We are suffering from inflation inflation – look around, and the stuff is everywhere.
House-price inflation has sunk the home-owning dreams of a generation; outrage inflation is turning public debate into a cesspool; and job title inflation stalks office corridors.
Higher education is not immune. It rarely is. The cost of studying at university is an obvious example. And, talking of inflation inflation, the arrival of the £9,000 tuition fee in England itself contributed more than any other factor to the consumer price index of inflation back in 2012.
As for grade inflation – well, it’s “ripping through” the UK, according to the former universities minister Jo Johnson, while his successor, Sam Gyimah, has also made it a political priority.
Last week, the Reform thinktank published a report that re-emphasised the pressure being applied to universities on this issue.
It is an easy and obvious target for critics on the right, whose attacks on universities have become more concerted in recent years. Easy because the data seem clear enough: the proportion of top grades – and in the UK system, firsts in particular – is undeniably expanding.
Whether this is grade inflation, rather than a reflection of improved performance by students (and, by extension, those teaching them) is, of course, the question.
In our cover story, we examine the evidence and commentary not just from England or the UK, but from across the world, looking in detail at data from the US, Germany and Australia.
What’s apparent is that grade inflation – if that’s what it is – is a global phenomenon, and one that in marketised systems is consistently laid at the door of the student consumer: their expectations, the incentives and pressures put on academics, and other trappings such as league tables.
The consistency of this commentary is noteworthy because the Reform analysis seeks to dismiss the notion that grade inflation is associated with marketisation (readers may or may not feel that as a pro-market thinktank, they would say that, wouldn’t they?).
As an aside, it’s also noteworthy that the Office for Students, the new regulator of England’s marketised system, has itself been accused of applying the inflationary pressure that ministers are so keen to suppress.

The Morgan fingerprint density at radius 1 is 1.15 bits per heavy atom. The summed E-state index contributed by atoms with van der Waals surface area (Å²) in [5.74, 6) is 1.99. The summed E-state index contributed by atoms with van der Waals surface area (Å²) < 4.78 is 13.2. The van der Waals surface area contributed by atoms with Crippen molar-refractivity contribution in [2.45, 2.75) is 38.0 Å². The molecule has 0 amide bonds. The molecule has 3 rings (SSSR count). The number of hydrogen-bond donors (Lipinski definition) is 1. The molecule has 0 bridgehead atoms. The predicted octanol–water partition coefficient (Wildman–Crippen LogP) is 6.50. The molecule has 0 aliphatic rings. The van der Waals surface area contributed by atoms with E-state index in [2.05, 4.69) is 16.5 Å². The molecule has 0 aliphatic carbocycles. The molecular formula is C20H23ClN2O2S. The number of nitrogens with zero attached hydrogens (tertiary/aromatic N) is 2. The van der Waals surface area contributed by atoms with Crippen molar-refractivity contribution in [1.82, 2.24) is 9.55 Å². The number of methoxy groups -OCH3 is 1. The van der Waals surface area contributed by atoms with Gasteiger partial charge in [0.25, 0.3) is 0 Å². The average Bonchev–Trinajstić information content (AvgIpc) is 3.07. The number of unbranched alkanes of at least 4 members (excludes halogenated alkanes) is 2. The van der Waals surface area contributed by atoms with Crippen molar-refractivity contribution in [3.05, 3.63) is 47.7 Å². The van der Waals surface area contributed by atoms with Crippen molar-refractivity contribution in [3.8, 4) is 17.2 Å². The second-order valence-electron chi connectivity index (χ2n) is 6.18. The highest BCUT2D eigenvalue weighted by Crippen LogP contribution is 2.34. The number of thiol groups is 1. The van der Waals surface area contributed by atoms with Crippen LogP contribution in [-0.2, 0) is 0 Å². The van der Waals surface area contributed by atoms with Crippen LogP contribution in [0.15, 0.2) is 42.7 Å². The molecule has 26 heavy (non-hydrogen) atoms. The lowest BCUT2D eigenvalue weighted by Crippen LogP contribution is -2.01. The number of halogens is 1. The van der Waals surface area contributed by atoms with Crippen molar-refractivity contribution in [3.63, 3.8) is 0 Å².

In April, a former head of the Quality Assurance Agency, Peter Williams, accused the OfS of peddling “dangerous nonsense” when it published guidance for universities instructing them to deliver “successful outcomes” for “all” their students.
The OfS responded by insisting that “successful outcomes require commitment and effort both from the university and the student”, but even this illustrates the problematic relationship that exists in this new paradigm.
In our cover feature, we speak to a German professor who has published research on grade inflation over several decades, who argues that in a marketised system “better grades are a win-win situation” because students are more content and benefit from better prospects, while academics are assumed to be doing a better job in their teaching.
In fact, it is win-win-win, since universities themselves also benefit – from fewer complaints and, crucially, better scores in domestic league tables that use measures such as the proportion of top degrees awarded.
One country that does not have obvious evidence of top awards ever increasing is Australia, although our analysis suggests that this is as much because there are no sector-wide data available as anything else.
Which raises another interesting question: could this lack of transparency actually be helping to keep the lid on the inflation apparently seen elsewhere?
It is possible.
In another intervention last week, the OfS announced that it would be publishing an annual list of vice-chancellors’ salaries in England, in order to secure greater “visibility and transparency” and keep university leaders honest.
Yes, I know, I know. But without commenting further on where the OfS might have come up with this brilliant and pioneering idea, it’s worth reflecting that transparency can sometimes have the opposite effect to that intended. As Times Higher Education’s vice-chancellors’ pay survey has shown over the past two decades, even knowing how much the v-c down the road earns has proved inflationary.